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Dyslipidemia in primary care--prevalence, recognition, treatment and control: data from the German Metabolic and Cardiovascular Risk Project (GEMCAS).

Steinhagen-Thiessen E, Bramlage P, Lösch C, Hauner H, Schunkert H, Vogt A, Wasem J, Jöckel KH, Moebus S - Cardiovasc Diabetol (2008)

Bottom Line: Thresholds of the ESC seem to be difficult to meet.A simple call for more aggressive treatment or higher patient compliance is apparently not enough to enhance the proportion of controlled patients.A shift towards a multifactorial treatment considering lifestyle interventions and pharmacotherapy to reduce weight and lipids may be the only way in a population where just to be normal is certainly not ideal.

View Article: PubMed Central - HTML - PubMed

Affiliation: Charité - Universitätsmedizin Berlin, Germany. elisabeth.steinhagen-thiessen@charite.de

ABSTRACT

Background: Current guidelines from the European Society of Cardiology (ESC) define low thresholds for the diagnosis of dyslipidemia using total cholesterol (TC) and LDL-cholesterol (LDL-C) to guide treatment. Although being mainly a prevention tool, its thresholds are difficult to meet in clinical practice, especially primary care.

Methods: In a nationwide study with 1,511 primary care physicians and 35,869 patients we determined the prevalence of dyslipidemia, its recognition, treatment, and control rates. Diagnosis of dyslipidemia was based on TC and LDL-C. Basic descriptive statistics and prevalence rate ratios, as well as 95% confidence intervals were calculated.

Results: Dyslipidemia was highly frequent in primary care (76% overall). 48.6% of male and 39.9% of female patients with dyslipidemia was diagnosed by the physicians. Life style intervention did however control dyslipidemia in about 10% of patients only. A higher proportion (34.1% of male and 26.7% female) was controlled when receiving pharmacotherapy. The chance to be diagnosed and subsequently controlled using pharmacotherapy was higher in male (PRR 1.15; 95%CI 1.12-1.17), in patients with concomitant cardiovascular risk factors, in patients with hypertension (PRR 1.20; 95%CI 1.05-1.37) and cardiovascular disease (PRR 1.46; 95%CI 1.29-1.64), previous myocardial infarction (PRR 1.32; 95%CI 1.19-1.47), and if patients knew to be hypertensive (PRR 1.18; 95%CI 1.04-1.34) or knew about their prior myocardial infarction (PRR 1.17; 95%CI 1.23-1.53).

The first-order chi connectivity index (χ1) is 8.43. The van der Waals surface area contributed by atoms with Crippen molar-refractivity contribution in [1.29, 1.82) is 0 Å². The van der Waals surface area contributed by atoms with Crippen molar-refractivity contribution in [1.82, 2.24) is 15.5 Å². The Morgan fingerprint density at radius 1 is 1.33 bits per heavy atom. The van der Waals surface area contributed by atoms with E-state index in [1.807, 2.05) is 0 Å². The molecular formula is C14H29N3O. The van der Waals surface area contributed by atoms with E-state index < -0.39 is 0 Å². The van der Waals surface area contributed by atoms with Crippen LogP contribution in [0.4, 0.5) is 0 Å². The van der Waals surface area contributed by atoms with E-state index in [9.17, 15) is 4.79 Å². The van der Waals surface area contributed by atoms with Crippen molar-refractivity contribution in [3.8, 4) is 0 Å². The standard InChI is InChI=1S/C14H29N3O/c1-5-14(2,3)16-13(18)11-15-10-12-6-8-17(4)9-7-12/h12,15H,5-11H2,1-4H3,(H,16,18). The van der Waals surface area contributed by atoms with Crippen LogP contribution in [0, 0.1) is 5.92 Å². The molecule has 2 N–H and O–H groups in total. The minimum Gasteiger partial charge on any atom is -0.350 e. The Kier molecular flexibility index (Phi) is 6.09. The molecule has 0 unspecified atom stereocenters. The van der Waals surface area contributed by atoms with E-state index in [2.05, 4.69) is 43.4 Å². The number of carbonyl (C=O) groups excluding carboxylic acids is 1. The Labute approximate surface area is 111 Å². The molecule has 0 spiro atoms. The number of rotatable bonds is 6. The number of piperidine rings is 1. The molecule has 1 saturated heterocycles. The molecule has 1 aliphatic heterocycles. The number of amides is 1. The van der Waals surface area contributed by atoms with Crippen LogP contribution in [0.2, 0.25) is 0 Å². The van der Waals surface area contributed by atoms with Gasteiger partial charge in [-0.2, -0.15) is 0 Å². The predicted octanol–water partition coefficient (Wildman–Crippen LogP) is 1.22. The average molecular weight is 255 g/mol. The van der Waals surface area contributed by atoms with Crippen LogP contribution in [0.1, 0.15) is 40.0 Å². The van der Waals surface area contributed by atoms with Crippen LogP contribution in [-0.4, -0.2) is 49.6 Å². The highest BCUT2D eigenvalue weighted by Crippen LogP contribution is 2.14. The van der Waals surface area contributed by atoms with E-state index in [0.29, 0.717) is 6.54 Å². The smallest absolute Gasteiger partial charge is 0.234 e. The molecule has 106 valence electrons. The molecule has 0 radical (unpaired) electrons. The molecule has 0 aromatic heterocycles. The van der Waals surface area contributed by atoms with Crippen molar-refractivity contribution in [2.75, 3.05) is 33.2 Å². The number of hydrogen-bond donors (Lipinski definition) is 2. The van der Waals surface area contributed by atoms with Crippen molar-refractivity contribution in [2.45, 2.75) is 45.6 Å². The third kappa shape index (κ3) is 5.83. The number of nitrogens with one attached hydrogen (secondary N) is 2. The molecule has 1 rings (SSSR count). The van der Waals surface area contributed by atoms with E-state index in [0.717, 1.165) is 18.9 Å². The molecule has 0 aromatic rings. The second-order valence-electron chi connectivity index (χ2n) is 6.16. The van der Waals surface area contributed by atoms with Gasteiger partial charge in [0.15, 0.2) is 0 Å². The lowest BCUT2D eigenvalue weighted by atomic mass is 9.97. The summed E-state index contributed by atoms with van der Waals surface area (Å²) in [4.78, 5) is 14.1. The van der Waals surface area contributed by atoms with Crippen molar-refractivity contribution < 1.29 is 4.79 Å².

Conclusion: Thresholds of the ESC seem to be difficult to meet. A simple call for more aggressive treatment or higher patient compliance is apparently not enough to enhance the proportion of controlled patients. A shift towards a multifactorial treatment considering lifestyle interventions and pharmacotherapy to reduce weight and lipids may be the only way in a population where just to be normal is certainly not ideal.

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Proportion of patients in different age groups being dyslipidemic as the the 2003 ESC guidelines. Total dyslipidemia is defined as either "lipid disorders yes" or "lipid lowering agent yes" or lab values compatible with the diagnosis of dyslipidemia as previously defined. Reference for each percent number given is the total number of patients in that age group indicted in the upper part of the figure.
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Figure 1: Proportion of patients in different age groups being dyslipidemic as the the 2003 ESC guidelines. Total dyslipidemia is defined as either "lipid disorders yes" or "lipid lowering agent yes" or lab values compatible with the diagnosis of dyslipidemia as previously defined. Reference for each percent number given is the total number of patients in that age group indicted in the upper part of the figure.

Mentions: Dyslipidemia, based on the current ESC guideline definition, was a frequent condition in all age groups from 18 up to 100 years (Figure 1). While the proportion of dyslipidemic patients was low in the young age group (20.9% in male and 39.8% in female patients up to an age of 20 years) it peaked in the age group of 61 – 70 years in both genders with a gradual decline thereafter, more so in male than in female patients.